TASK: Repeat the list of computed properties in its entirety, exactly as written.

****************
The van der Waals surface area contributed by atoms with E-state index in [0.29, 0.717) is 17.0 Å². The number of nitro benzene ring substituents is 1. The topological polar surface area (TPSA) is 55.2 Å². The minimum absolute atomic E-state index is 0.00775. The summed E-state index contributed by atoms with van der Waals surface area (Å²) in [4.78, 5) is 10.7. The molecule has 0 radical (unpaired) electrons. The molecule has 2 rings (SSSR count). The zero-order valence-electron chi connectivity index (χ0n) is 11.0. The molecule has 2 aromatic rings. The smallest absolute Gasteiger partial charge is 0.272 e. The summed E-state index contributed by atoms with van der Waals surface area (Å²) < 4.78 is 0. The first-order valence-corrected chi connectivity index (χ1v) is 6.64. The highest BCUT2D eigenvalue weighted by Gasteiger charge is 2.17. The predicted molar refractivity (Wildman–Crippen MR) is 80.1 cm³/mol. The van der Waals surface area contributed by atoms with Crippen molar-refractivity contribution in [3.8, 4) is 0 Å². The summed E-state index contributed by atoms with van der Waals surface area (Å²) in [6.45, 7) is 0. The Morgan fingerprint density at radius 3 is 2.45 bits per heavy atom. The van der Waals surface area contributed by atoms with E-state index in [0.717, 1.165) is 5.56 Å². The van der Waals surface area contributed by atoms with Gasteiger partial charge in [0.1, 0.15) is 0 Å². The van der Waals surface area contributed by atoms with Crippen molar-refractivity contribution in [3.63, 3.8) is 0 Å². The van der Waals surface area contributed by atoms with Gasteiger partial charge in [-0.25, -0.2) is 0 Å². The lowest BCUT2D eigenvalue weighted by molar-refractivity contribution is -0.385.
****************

The van der Waals surface area contributed by atoms with E-state index in [0.29, 0.717) is 17.0 Å². The number of nitro benzene ring substituents is 1. The topological polar surface area (TPSA) is 55.2 Å². The minimum absolute atomic E-state index is 0.00775. The summed E-state index contributed by atoms with van der Waals surface area (Å²) in [4.78, 5) is 10.7. The molecule has 0 radical (unpaired) electrons. The molecule has 2 rings (SSSR count). The zero-order valence-electron chi connectivity index (χ0n) is 11.0. The molecule has 2 aromatic rings. The smallest absolute Gasteiger partial charge is 0.272 e. The summed E-state index contributed by atoms with van der Waals surface area (Å²) < 4.78 is 0. The first-order valence-corrected chi connectivity index (χ1v) is 6.64. The highest BCUT2D eigenvalue weighted by Gasteiger charge is 2.17. The predicted molar refractivity (Wildman–Crippen MR) is 80.1 cm³/mol. The van der Waals surface area contributed by atoms with Crippen molar-refractivity contribution in [3.8, 4) is 0 Å². The summed E-state index contributed by atoms with van der Waals surface area (Å²) in [6.45, 7) is 0. The Morgan fingerprint density at radius 3 is 2.45 bits per heavy atom. The van der Waals surface area contributed by atoms with E-state index in [0.717, 1.165) is 5.56 Å². The van der Waals surface area contributed by atoms with Gasteiger partial charge in [0.1, 0.15) is 0 Å². The van der Waals surface area contributed by atoms with Crippen molar-refractivity contribution in [3.63, 3.8) is 0 Å². The van der Waals surface area contributed by atoms with Gasteiger partial charge in [-0.25, -0.2) is 0 Å². The lowest BCUT2D eigenvalue weighted by molar-refractivity contribution is -0.385.